Tuesday, 19 July 2016

Crowdcube prospectus reveals lack of any planning or sense of value

So here we are - Crowdcube has yet again blown away all the rules and has as of an hour ago raised £6m from 2400 investors.

We had no doubt that the £5m target would be reached - there seems to be no end to people's blind faith in this company.

When we advise companies on using ECF, we always stress that the money should not be used to plug large gaps in the current cash flow - it must be forward looking and for growth. As CC write their own rules, that is precisely what most of this raise will do - a prop job. When you are burning almost £9m a year on a gross profit of around £3m (2016 projections c/o Fantasy ECF - why not, we are just as likely to be right as they are!), it comes as no surprise that the cash has run out. 

Reading through the Prospectus we learn quite a lot about their ambitions, but very little about how they are going to achieve them. Current losses for 2015 are £5m pa and rising on a slowing revenue growth and shrinking GPM. Increasing competition from Seedrs, a better platform all round and newcomers of the size and scale of Indiegogo is going to make life very tough. 

They talk about making ROI for investors a key metric. Yet again they dont talk about how they are going to achieve this. The three areas they will concentrate on are -

-  Getting more large established businesses to raise via them - on their way to an IPO. 
-  Getting involved in IPOs and public offerings  
-  Operate a secondary market.

Yet again we get no idea from the pages and pages of praise and success stories, as to how they are going to deliver these aims. The Secondary Market looks like the most ridiculous, although recent experiences from Syndicate Room would suggest that public offerings are also impossible. In fact only this May, Luke Lang descrcibed the economics of public offerings as 'god awful' - what's changed we wonder? Why would people buy shares on the secondary market in companies that are miles off the projections used to sell the original CC equity? Mind you why would people buy shares in CC for the same reason??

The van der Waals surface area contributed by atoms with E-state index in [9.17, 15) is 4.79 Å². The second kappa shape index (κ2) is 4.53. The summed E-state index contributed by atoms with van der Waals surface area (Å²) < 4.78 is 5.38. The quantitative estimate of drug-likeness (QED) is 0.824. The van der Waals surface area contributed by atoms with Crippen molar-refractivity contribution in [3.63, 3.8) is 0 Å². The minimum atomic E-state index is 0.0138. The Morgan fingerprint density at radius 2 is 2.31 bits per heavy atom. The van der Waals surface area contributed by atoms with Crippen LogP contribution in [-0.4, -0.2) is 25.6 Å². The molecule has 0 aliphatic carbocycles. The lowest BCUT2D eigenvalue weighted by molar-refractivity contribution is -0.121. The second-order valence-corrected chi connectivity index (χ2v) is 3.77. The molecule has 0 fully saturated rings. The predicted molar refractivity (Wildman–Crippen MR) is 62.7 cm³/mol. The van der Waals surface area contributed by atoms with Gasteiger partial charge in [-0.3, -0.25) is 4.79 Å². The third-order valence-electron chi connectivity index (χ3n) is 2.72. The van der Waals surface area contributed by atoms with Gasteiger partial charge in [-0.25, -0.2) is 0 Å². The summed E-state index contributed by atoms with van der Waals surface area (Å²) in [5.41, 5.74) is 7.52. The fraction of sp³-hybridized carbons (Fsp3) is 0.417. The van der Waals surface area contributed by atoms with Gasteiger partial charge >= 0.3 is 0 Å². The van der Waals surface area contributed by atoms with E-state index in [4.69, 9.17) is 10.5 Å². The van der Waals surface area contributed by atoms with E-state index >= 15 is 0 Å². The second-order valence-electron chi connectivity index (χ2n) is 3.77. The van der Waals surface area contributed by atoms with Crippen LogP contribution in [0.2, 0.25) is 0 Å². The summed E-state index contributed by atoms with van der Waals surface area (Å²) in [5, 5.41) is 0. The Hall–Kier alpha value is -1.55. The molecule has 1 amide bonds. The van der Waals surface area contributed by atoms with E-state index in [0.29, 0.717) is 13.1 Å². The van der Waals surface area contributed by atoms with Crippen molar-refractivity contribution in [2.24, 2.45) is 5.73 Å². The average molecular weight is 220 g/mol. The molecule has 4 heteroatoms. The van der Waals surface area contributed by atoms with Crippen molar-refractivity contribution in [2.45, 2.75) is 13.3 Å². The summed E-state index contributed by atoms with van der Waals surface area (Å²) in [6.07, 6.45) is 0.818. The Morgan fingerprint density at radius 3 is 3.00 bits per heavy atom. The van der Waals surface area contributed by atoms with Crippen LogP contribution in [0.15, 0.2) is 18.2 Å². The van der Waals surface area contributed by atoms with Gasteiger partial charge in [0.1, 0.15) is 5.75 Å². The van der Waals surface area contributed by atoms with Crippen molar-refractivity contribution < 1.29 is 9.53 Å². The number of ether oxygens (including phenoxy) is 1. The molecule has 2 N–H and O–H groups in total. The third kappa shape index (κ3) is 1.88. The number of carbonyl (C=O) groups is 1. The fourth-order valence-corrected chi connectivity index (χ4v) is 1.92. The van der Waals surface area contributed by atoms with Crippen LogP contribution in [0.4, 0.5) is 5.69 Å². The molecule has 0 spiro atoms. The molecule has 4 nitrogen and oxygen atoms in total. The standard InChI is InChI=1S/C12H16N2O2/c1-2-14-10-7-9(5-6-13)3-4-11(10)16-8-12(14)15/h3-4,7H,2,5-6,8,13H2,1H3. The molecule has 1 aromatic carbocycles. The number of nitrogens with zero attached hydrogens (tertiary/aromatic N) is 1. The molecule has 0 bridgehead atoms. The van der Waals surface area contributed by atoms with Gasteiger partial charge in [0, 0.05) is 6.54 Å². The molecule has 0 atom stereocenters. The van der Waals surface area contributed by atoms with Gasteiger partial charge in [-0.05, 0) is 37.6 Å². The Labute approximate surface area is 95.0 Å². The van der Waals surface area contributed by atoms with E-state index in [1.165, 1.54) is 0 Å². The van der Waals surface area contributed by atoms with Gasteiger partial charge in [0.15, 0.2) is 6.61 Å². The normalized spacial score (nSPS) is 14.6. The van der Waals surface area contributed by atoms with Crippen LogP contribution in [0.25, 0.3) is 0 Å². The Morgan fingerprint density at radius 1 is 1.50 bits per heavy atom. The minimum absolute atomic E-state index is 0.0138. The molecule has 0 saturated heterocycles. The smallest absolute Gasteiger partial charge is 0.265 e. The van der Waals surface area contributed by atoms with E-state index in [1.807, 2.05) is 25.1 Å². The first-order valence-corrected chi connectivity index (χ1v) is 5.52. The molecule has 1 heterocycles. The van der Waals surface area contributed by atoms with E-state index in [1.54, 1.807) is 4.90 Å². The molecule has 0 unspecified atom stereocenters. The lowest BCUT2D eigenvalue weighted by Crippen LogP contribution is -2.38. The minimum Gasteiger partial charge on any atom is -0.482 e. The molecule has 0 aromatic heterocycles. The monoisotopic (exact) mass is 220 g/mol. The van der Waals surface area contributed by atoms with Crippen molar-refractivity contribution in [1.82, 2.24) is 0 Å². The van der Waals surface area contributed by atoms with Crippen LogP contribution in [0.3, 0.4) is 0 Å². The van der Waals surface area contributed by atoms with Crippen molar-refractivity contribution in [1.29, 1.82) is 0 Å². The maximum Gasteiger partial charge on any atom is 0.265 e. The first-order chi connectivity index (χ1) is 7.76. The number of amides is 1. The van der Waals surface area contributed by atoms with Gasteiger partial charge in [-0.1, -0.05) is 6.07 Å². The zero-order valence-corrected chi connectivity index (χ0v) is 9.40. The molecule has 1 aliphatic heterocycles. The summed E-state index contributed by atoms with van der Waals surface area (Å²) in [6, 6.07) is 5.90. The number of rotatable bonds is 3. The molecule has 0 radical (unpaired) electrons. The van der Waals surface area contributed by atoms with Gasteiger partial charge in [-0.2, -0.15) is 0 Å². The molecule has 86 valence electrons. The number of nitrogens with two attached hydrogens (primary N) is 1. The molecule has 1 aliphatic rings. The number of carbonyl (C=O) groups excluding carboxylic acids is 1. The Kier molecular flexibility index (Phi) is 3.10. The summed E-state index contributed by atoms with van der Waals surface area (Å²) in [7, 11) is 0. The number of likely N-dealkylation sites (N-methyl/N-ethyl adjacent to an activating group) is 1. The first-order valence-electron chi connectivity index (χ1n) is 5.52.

They are right that ROI has to be the key metric but they ignore the fundamental reason why they have delivered so little to date. The quality of their own due diligence and one assumes the staff who select the businesses, drives the very poor quality of 99% of their offerings. Neither founder has ever achieved anything of note prior to Crowdcube, despite the claims they make. Crowdcube is a vehicle for any old company to raise funds - stuff the investors. The company is  largely run by interns - we know as they come to us afterwards! 

The prospectus is full of what they have achieved to date in terms of investors gathered, money raised, awards etc etc. It's a classic sales document. No mention anywhere of the failed companies, losses to creditors, loss to investors, losess to HMRC and lack of any credible ROI. No mention either of the fraud issues that keep bobbing their heads above the water at regular intervals.We can tell you, there are still more to come.

One more lighthearted moment comes in Part 1 of the Registration Document. It really sums up why this company is no good. Under the picture of Darren Westlake, there is a bio - claiming he launched and exited two companies. Darren actually knows this isn't true, we told him so on this blog a while ago - one went in to administration with a pre pack and the other did virtually nothing. Then under the face of the other founder Luke Lang, we have the same Darren bio but without the claim made above. Luke doesn't get a bio. You can make up your own minds how this gaff might have come about. Going to out to lunch is sure to have something to do with it.

People are investing at today's value of £65m. This for a company that is likely to get hammered by Brexit and has shown no signs of getting close to a profit; yet still pays its founders around £300k a year . The FCA are reviewing the way the ECF market operates and they know what we have uncovered on this blog - they quote us in one of their recent documents. 

It's going to be an interesting ride!  

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